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Articles by Norman Miller

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Voices are being raised in our culture that say, 'Back away from the culture war. We've lost it. Just build our separate institutions. Have nothing any more to do with the culture,'" Charles Colson observed.

"This is no time to turn away from the culture around us," countered the founder of Prison Fellowship in addressing the Southern Baptist Pastors' Conference June 14 in Atlanta.

"That would be exactly a sin of despair because it would deny the sovereignty of God," Colson said.

"Those of you on the front line equipping the troops for the great renaissance, the great renewal of the Christian faith that I believe is coming - preach boldly, but always humbled by the awe that a holy God has chosen you to speak for Him and to represent Him to a needy world," Colson counseled.

Twenty-five years ago, he was sentenced to prison for his role in the Watergate scandal. He remembered thinking that his chances for doing anyt...

Simple Plan to Touch a World

Tucked in a mountain valley in northeast Tennessee is the town of Erwin.

There's a certain romance about living in Erwin, near the edge of Cherokee National Forest's pristine grandeur. There are certain restrictions, too. Like being landlocked by federal property and the town next door.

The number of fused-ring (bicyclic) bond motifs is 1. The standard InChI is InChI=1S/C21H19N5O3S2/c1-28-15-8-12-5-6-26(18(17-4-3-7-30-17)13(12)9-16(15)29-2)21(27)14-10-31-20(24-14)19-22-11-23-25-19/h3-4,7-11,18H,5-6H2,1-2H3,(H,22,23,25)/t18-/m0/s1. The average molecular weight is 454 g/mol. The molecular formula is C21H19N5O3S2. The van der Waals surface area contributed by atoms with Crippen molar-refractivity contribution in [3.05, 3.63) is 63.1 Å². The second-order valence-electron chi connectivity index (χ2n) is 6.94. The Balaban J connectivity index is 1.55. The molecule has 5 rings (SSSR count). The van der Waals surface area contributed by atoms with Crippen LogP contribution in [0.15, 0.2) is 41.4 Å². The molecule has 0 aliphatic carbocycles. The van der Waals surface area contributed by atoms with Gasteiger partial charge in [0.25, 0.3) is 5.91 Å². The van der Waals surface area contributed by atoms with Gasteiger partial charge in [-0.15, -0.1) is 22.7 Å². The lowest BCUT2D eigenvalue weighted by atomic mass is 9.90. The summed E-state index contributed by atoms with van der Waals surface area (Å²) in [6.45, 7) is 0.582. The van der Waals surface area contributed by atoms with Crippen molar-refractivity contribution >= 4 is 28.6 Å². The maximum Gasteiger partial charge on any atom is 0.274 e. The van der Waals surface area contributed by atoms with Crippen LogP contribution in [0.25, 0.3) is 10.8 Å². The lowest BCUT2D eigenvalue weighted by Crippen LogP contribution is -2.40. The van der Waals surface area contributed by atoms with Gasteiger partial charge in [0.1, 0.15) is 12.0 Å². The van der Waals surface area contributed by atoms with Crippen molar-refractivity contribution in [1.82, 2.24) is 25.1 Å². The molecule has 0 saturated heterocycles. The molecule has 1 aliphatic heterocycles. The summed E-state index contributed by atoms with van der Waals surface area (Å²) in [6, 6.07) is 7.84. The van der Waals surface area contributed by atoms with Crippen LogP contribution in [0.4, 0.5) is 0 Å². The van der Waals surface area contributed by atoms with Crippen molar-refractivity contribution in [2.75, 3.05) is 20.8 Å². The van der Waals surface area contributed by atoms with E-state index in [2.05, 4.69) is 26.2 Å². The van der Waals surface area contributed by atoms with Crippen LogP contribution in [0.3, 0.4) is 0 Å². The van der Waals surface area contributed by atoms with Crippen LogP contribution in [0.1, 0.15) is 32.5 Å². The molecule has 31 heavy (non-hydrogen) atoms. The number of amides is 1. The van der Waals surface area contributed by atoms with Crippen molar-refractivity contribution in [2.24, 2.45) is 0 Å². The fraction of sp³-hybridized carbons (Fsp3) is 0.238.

When Mike Womack arrived in Erwin in 1982 as pastor of Calvary Baptist Church, he was underwhelmed by the University of Tennessee's flat-to-negative growth projections for that corner of the world.

His own surveys revealed seventy-five churches for Erwin's 16,000 people, and a high concentration of Baptists living within a 100-mile radius of Erwin, almost all with traditional church ties.

Even so, Mike and Calvary's 225-plus active members achieved an astounding growth statistic: In 1982, the church gave about $3,500 to the Lottie Moon Christmas Offering.

In 1996, $39,000.

But that's not all. They've "adopted" mis...

Evangelist Carl Carrigan Is On the Front Lines for Christ
Wear a flashy sport coat to church next Sunday, something in a polyester plaid, and prepare to be called an evangelist. Maybe this stereotype began with John the Baptist and his coat of camel hair. Or maybe with George Blaurock, an Anabaptist and reformer whose last name means blue coat. Southern Baptist evangelists don't much resemble John the Baptist or George Blaurock. Nor do they mimic all their habits. But evangelists' hardships are as timeless as their message. They may eat honey, but they don't eat locusts. And none of them break the ice on frozen rivers for baptismal services, as Blaurock did.